One of the more memorable parts of the Kennedy Center Honors last December was watching a gospel singer and children’s choir serenade actress Cicely Tyson with the hymn “Blessed Assurance.” In 2013, Tyson had knocked ’em dead night after night when she sang the song while starring in The Trip to Bountiful on Broadway.
“Blessed Assurance” was written by a woman who was once a household name in the United States. Fanny Crosby published thousands of hymns, song lyrics, and poems, was a noted public speaker, and promoted education for the disabled and the poor.
She was born Frances Jane Crosby in 1820, to a poor family near Brewster, New York. Within a few weeks, she came down with a bad cold and inflamed eyes that a quack physician treated with hot mustard poultices. The cold went away, but she was blinded. A few months after that, her father died and her mother went to work as a maid, leaving Fanny and her siblings to be raised by her grandmother.
Crosby’s devout grandmother set out to make sure her blind granddaughter was as well-educated as possible. By age 8 or so, Fanny was writing poems. Her grandmother had her memorize chapters of the Bible, and by the time the girl was 15, she had memorized more than 10 of its books. At that age, she enrolled in the New York Institution for the Blind, where she learned to play several musical instruments. She stayed at the school for many years, first as a student and then as a teacher.
In the 1840s, Crosby and others made trips to Washington to promote education for the blind. She is said to have been the first woman to speak in the U.S. Senate and addressed a joint session of Congress, where she recited patriotic poems and discussed the need for schools for the blind in each state. From her twenties on, she met with several presidents, but was especially friendly with Grover Cleveland, who had worked at the institute as a secretary.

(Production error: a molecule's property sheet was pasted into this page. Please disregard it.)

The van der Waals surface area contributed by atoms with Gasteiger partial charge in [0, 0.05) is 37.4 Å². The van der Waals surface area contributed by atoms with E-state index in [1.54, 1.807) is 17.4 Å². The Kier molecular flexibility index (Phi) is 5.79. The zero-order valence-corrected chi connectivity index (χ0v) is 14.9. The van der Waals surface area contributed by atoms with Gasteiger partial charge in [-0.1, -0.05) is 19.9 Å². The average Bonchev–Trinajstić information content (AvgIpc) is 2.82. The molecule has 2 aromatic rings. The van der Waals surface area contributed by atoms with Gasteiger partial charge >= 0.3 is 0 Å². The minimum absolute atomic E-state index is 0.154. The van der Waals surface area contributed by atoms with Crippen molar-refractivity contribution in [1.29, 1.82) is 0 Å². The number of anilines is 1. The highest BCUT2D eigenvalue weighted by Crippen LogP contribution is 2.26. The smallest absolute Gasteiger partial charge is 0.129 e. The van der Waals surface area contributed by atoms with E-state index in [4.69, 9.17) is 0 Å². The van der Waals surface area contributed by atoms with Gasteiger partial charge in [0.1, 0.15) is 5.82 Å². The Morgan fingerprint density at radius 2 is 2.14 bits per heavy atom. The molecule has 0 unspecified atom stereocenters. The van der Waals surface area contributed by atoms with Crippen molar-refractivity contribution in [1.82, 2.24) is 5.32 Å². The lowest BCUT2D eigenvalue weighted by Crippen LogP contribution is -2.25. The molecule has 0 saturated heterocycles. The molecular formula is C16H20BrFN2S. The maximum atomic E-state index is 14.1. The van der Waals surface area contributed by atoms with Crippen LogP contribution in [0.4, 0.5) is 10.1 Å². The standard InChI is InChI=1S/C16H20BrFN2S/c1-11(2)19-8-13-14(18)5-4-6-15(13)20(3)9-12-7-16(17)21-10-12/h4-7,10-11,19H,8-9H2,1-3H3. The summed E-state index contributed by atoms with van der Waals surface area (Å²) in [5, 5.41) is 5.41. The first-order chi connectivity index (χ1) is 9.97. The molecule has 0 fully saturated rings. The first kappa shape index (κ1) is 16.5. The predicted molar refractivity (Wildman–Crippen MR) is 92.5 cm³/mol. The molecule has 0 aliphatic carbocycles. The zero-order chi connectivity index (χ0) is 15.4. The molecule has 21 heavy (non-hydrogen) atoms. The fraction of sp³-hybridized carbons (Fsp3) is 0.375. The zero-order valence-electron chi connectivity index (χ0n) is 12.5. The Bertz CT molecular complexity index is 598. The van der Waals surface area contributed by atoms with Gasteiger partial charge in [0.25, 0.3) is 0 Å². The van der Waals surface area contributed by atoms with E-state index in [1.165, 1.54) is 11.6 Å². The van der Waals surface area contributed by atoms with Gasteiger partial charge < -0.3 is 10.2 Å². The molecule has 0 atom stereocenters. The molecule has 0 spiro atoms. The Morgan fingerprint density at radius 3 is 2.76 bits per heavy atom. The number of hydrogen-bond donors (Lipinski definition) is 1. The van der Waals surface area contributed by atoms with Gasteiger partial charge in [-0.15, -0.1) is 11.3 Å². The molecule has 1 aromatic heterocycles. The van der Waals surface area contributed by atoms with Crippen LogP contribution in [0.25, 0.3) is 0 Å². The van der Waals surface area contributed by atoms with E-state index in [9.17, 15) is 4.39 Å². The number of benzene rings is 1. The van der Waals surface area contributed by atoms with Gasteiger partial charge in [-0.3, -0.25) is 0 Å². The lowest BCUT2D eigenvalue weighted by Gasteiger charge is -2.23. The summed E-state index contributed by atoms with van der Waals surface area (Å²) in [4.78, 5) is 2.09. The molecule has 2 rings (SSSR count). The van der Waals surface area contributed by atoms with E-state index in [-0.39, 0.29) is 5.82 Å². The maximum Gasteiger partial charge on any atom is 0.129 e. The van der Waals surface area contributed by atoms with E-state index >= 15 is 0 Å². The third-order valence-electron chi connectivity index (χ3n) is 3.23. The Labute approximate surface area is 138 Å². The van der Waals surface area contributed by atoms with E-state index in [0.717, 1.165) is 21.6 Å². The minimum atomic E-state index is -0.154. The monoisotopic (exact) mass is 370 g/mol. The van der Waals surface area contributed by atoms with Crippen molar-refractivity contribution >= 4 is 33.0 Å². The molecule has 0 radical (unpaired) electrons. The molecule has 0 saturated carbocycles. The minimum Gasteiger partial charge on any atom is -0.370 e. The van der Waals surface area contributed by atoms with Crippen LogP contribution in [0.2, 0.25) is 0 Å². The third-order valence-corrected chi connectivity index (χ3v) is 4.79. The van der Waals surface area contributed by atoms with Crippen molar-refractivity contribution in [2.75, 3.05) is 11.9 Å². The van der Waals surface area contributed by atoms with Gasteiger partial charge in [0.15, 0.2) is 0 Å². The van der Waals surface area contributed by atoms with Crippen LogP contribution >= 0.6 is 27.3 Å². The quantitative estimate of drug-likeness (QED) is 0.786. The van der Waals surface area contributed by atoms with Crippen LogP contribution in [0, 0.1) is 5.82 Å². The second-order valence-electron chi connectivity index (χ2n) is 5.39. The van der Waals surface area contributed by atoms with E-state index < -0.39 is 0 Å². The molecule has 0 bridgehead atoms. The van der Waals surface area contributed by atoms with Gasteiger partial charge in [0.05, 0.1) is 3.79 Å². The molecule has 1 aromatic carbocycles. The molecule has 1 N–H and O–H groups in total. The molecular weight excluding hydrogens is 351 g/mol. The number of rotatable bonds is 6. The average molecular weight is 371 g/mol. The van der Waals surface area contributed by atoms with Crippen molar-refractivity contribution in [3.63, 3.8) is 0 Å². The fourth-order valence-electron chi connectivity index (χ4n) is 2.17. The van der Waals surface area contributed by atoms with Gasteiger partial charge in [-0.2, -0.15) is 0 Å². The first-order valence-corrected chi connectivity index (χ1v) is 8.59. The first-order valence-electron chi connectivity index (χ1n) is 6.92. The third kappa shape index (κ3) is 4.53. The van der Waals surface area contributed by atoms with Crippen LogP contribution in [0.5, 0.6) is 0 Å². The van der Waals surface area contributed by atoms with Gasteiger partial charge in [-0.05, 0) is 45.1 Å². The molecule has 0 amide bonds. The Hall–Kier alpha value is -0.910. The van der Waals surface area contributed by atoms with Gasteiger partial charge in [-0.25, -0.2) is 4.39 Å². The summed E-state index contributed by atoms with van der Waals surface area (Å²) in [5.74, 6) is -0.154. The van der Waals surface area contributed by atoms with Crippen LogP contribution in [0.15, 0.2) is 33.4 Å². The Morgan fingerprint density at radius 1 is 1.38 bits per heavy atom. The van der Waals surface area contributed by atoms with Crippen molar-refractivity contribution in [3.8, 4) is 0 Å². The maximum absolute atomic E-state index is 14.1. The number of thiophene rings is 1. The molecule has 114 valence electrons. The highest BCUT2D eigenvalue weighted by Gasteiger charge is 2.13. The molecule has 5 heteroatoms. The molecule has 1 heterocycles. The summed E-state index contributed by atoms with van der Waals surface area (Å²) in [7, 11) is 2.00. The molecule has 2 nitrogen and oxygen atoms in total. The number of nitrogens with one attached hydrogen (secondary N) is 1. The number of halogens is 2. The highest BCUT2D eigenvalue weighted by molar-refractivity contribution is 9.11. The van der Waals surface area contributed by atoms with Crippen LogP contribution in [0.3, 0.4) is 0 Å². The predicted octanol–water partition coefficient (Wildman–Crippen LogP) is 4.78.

Crosby and Alexander van Alstyne, Wikipedia // Public Domain
Crosby resigned her position at the school a few days before she married Alexander van Alstyne, a pupil at the institute, and who insisted she keep using her maiden name on her songs and poems. Not that her name mattered, because within a few years she was writing so many hymns that publishers gave her more than 200 pseudonyms. She is said to have written nearly 9000 hymns, many of them used widely in congregational singing in Methodist and other Protestant churches.
Poems and song lyrics pretty much flew out of Crosby. Her work now might seem stilted and overblown, but it in was the style of the times, and her work was very popular in 19th-century America. One popular song, “The Hazel Dell,” is reported to have sold more than 200,000 copies of sheet music.
Crosby could come up with lyrics with incredible speed. The composer William Doane once came to her unannounced with a new composition, but had to leave almost immediately to catch a train. He played the tune for her once and she came up with lyrics on the spot for “Safe in the Arms of Jesus,” one of her most famous hymns.
Although Crosby could write several hymns or other lyrics per week, she never made a lot of money. At that time, the composer of the music was often considered more important and the lyricist was given a set amount with no royalties. For most of her career, she was usually paid a dollar or two per song.
In her later years, she also worked with rescue missions, helping the poor in the New York’s notorious Bowery neighborhood and in Connecticut, where she lived in her old age.
In honor of her 85th birthday in 1905, churches around the world celebrated Fanny Crosby Day by singing her hymns.
Fanny Crosby died at the age of 94 and is buried in Bridgeport, Connecticut. In 1975, she was inducted into the Gospel Music Hall of Fame.